Tuesday, April 30, 2013

Day 11 Letting LOose Challenge: Getting a tattoo.

"Our bodies are apt to be our autobiographies."
~Frank Gillette Burgess

It's been awhile since I've updated this blog, mostly because it became abundantly clear that unplugging was essential! (Another Let LOose Challenge?)

When I graduated from my advanced 300-hour yoga teacher training program, I was given a Sanskrit name... Parvati. I didn't know much about her, until I did a bit of research and became absolutely wow'ed that the Director of the program felt this was the name that best suited me — wife of Shiva, mother of Ganesha, the essence of woman embodied. She is the Goddess of all Goddesses, including elements of Kwan Yin, a deity I've identified with since I was young.

I could never describe why, but I've always felt that placing my hands at my heart in prayer pose was one of the most reassuring things I could ever do. Recently, during a craniosacral session, my dear practitioner Gary told me that it's bringing the past in one hand to meet the future of the other into the present, with all fingers pointed up towards the Heavens and the thumbs straight towards the heart.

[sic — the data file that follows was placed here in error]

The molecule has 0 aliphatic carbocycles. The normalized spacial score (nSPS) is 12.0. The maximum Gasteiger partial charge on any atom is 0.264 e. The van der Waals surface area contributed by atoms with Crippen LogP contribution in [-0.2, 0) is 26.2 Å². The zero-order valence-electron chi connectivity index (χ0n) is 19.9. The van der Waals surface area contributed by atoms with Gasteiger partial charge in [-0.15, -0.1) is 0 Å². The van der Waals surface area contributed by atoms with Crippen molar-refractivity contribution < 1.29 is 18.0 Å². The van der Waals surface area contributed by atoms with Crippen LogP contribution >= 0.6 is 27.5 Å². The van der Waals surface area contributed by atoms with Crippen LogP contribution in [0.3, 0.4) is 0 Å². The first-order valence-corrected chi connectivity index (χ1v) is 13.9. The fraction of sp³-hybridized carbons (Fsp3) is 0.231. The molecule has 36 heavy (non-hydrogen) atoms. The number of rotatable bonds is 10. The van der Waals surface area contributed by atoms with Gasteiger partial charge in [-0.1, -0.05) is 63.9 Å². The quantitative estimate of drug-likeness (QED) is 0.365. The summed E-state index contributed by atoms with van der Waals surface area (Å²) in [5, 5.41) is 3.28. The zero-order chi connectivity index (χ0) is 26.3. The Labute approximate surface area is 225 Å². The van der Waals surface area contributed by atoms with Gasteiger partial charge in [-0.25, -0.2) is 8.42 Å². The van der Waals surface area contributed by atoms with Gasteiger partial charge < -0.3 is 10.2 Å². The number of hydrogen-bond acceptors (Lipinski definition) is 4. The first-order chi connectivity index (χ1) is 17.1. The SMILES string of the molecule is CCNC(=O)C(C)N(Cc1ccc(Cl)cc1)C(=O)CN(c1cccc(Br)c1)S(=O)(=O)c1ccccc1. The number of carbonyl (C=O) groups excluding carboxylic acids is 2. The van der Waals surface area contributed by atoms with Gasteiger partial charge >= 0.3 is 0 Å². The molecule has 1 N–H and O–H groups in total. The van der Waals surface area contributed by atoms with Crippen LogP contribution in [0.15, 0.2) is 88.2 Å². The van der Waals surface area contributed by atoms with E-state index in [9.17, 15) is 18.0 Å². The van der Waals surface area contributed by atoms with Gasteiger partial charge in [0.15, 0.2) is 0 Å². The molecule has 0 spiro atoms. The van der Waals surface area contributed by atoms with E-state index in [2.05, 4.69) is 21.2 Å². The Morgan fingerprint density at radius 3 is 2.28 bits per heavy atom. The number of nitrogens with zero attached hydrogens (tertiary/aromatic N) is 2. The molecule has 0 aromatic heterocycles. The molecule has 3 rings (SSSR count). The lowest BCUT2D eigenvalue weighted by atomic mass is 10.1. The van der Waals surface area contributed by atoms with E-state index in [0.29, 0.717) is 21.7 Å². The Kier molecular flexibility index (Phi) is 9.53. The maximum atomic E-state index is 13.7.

I've spent my life at odds with myself, because the others around me could not handle my light. Again and again, I'm reminded that I am the only person who will ever stand in my way. So, after a lot of consideration, and a bit of impulsiveness as part of this endeavor to move away from perfection towards release and surrender, I decided to go ahead and do it. I got a tattoo the Sanskrit for Parvati to remind myself of the divinity that exists within me, of how people see me NOW and not simply how I'd like to be seen one day. 

What's more, my desire to get a tattoo was partly to remind myself that my body is a costume, that it's a home for my soul, but that it is not the be all and end all of everything about me. Having endured so much self-abuse through bulimia and body dysmorphia, I felt a strong need to shift my focus away from  often loathing perceived physical imperfections to celebrating the scars and the parts about myself that are beyond beautiful, because I define them as such.

I am more brilliant than I ever have believed myself to be, and moment-by-moment, I am living that into existence.